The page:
PEOPLE, PROCESSES and technology are all part of the mix when it comes to church security.
Two important elements of securing the people and property of your church are video surveillance and access control. Multi-Use Surveillance A good video surveillance system can serve multiple purposes. Along with providing a church with a means to monitor what's going on in its facilities, a video surveillance system can also help keep bad incidents from happening, according to Brian McAuliffe, director of Risk Management at Willow Creek Community Church in Chicago.
"A video surveillance system can be a deterrent to crime," says McAuliffe. "People who are going to try to do something are typically first going to look to for cameras and if they see any around, they are likely not to do it." Facilities-wise, this church serves a congregation of some 25,000, on seven campuses, ranging in size from 800,000 square-feet at its main South Barrington building, down to an average of 30,000 to 40,000 squarefeet in six other facilities.
All of Willow Creek's facilities are covered by video surveillance systems, according to McAuliffe. There are close to 500 cameras alone covering the main building, he reports, all of them made by Axis Communications, a network video solutions provider.
This camera array runs on a network powered by software from IPConfigure Inc. (www.ipconfigure. com/products/esm), a video surveillance research and development software company. Having one of the largest congregations in the country, Willow Creek spent "a couple hundred thousand" on their system, according to McAuliffe.
This included the development of a parallel network for handling data generated by the video cameras, "so as not to crash the existing network used by [Willow Creek] staff," he notes. McAuliffe describes the areas covered by Willow Creek's video surveillance system as being in line with those monitored in most church facilities.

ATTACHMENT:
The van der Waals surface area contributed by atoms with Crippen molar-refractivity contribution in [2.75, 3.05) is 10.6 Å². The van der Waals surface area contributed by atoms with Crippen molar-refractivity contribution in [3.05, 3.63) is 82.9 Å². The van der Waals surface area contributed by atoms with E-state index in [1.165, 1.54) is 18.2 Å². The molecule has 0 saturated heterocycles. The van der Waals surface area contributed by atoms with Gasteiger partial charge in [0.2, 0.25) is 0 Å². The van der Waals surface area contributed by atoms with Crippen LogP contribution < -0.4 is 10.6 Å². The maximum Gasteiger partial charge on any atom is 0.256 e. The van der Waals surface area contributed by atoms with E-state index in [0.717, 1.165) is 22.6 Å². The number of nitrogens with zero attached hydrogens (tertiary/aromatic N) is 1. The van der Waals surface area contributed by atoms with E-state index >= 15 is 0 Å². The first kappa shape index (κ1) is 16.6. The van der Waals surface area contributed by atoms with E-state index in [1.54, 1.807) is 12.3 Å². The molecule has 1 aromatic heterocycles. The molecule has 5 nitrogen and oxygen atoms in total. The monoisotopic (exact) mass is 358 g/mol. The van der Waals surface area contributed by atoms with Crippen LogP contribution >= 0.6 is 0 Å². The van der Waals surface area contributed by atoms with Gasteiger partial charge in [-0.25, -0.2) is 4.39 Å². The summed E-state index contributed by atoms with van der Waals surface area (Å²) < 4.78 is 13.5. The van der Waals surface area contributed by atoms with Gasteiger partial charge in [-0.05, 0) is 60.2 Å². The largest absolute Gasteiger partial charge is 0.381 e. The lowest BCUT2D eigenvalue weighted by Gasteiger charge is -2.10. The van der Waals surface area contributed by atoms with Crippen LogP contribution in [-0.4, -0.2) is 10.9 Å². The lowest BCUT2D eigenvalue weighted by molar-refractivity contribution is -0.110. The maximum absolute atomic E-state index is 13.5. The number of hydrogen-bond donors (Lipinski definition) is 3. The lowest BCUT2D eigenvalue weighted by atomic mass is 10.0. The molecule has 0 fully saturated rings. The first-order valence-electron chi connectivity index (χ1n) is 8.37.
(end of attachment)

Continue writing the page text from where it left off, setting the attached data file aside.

In addition to having all entryways/exits covered, any rooms used for youth activities have, depending on their size, anywhere from one to several cameras, according to McAuliffe, because from a safety/security standpoint, "If something happens, chances are good it is going to happen around the youth ministry."
Safety and security also dictate the use of video surveillance in hallways, lobbies and other common areas. Next come bookstore and food-service facilities, secure rooms where offerings are counted, "and anywhere else you have money coming and going," McAuliffe says. Willow Creek also has a pair of cameras mounted in its parking lot. McAuliffe notes that available outdoor video surveillance systems include those that simply help a church keep track of what's happening in the lot, while others are more specialized license-plate readers that enable the church to document who is coming and going.
Active monitoring of feeds from nearly 500 cameras is an impossible task, McAuliffe notes. On weekends, though, "We do have four monitors with someone watching video from about 30 of the cameras in areas we are most concerned about," he says.
The Willow Creek system also allows monitoring from remote computers or cell phones. Video surveillance data is archived for possible future use. "We save all the video footage for 30 days, and then save the footage that had motion detected for another 30 days," says McAuliffe.
The system also allows users to save any particular video footage they desire and store it in a library. About four years ago, with prices of both hardware and software coming down, Willow Creek roughly doubled the number of video cameras it had in place and did the planning and installation work largely on its own. "Our IT [information technology] guys did all the cameras and the servers," McAuliffe says, with an outside contractor taking care of the wiring.
Do Your Research First